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Behavior of object.__new__ Python dunder. What is happening under the hood?

  • Thread starter Thread starter Cornélio Sousa
  • Start date Start date
C

Cornélio Sousa

Guest
I'm experimenting with metaprogramming in Python (CPython 3.10.13) and noticed some weird behavior with object.__new__ (well, weird to me, at least). Take a look at the following experiment (not practical code, just an experiment) and the comments. Note that object.__new__ seems to change it's behavior based on the first argument:

Code:
# Empty class inherit __new__ and __init__ from object
class Empty:
    pass

# Confirmation of inheritance
assert Empty.__new__ is object.__new__, "Different __new__"
assert Empty.__init__ is object.__init__, "Different __init__"

empty_obj = Empty()
uinit_empty_obj = object.__new__(Empty)

assert type(empty_obj) is type(uinit_empty_obj), "Different types"

try:
    object.__new__(Empty, 10, 'hi', hello='bye')
except TypeError as e:
    # repr(e) mentioned the Empty class
    print(repr(e))

# Overwrite the object __new__ and __init__ methods
# __new__ and __init__ with the same signature
class Person:
    def __new__(cls, name, age):
        """Does nothing bassicaly. Just overwrite `object.__new__`."""
        print(f'Inside {cls.__name__}.__new__')
        return super().__new__(cls)
    
    def __init__(self, name, age):
        print(f'Inside {type(self).__name__}.__init__')
        self.name = name
        self.age = age

a_person = Person('John Doe', 25)
uinit_person = Person.__new__(Person, 'Michael', 40)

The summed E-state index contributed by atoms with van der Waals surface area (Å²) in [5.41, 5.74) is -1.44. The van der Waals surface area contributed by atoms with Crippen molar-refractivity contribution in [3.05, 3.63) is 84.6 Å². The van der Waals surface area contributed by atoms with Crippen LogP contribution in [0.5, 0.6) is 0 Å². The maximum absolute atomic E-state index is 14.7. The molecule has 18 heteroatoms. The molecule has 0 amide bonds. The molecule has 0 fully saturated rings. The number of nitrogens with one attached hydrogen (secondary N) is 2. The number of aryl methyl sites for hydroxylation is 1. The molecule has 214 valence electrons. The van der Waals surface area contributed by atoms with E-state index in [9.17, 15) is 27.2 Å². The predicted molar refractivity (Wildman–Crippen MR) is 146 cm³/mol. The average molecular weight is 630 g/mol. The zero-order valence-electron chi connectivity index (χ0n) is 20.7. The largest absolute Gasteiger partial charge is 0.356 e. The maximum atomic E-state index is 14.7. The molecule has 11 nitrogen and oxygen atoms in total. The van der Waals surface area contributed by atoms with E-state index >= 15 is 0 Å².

try:
    # Seems an obvious error since object() doesn't take any arguments
    another_uinit_person = object.__new__(Person, 'Ryan', 25)
except TypeError as e:
    # Indeed raises TypeError, but now there isn't a mention of the Person class in repr(e)
    print('`another_uinit_person` :', repr(e))

# Now, some weird things happen (well, weird for me).
# Inherit __new__ from object and overwrite __init__.
# __new__ and __init__ with unmatching signatures.
# A basic Python class. Works just fine like suppose to.
class Vehicle:
    def __init__(self, model):
        self.model = model

# Confirmation of __new__ inheritance.
assert Vehicle.__new__ is object.__new__, "Nop, it isn't"

a_vehicle = Vehicle('Honda')

# I would understand if CPython autogenerated a __new__ method matching __init__
# or a __new__ method that accepts all arguments.
# The following try-except-else suggests the last, but the assert statement above 
# indicates that Vehicle.__new__ is actually object.__new__.
try:
    # Doesn't raise any exceptions
    uinit_vehicle = Vehicle.__new__(Vehicle, 'Honda', 10, ('four-wheels',), hello='bye')
except Exception as e:
    print(repr(e))
else:
    print('`uinit_vehicle` : constructed just fine', uinit_vehicle)

# Now the following runs just fine
try:
    # Doesn't raise any exceptions
    another_unit_vehicle = object.__new__(Vehicle, 'Toyota')
    another_unit_vehicle = object.__new__(Vehicle, 'Toyota', 100, four_wheels=True)
except Exception as e:
    print(repr(e))
else:
    print('`another_unit_vehicle` : constructed just fine:', another_unit_vehicle)

I got the following output:

Code:
TypeError('Empty() takes no arguments')
Inside Person.__new__
Inside Person.__init__
Inside Person.__new__
`another_uinit_person` : TypeError('object.__new__() takes exactly one argument (the type to instantiate)')
`uinit_vehicle` : constructed just fine <__main__.Vehicle object at 0x00000244D15A7A90>
`another_unit_vehicle` : constructed just fine: <__main__.Vehicle object at 0x00000244D15A7A30>

My questions:

  1. Why the first TypeError mentioned the Empty class and the second just object.__new__?
  2. Why object.__new__(Person, 'Ryan', 25) raised TypeError and object.__new__(Vehicle, 'Toyota') and object.__new__(Vehicle, 'Toyota', 100, four_wheels=True) didn't?

Basically: what object.__new__ does under the hood?

It seems to me that it is performing a somewhat weird check on the first argument's __new__ and/or __init__ override methods, if any.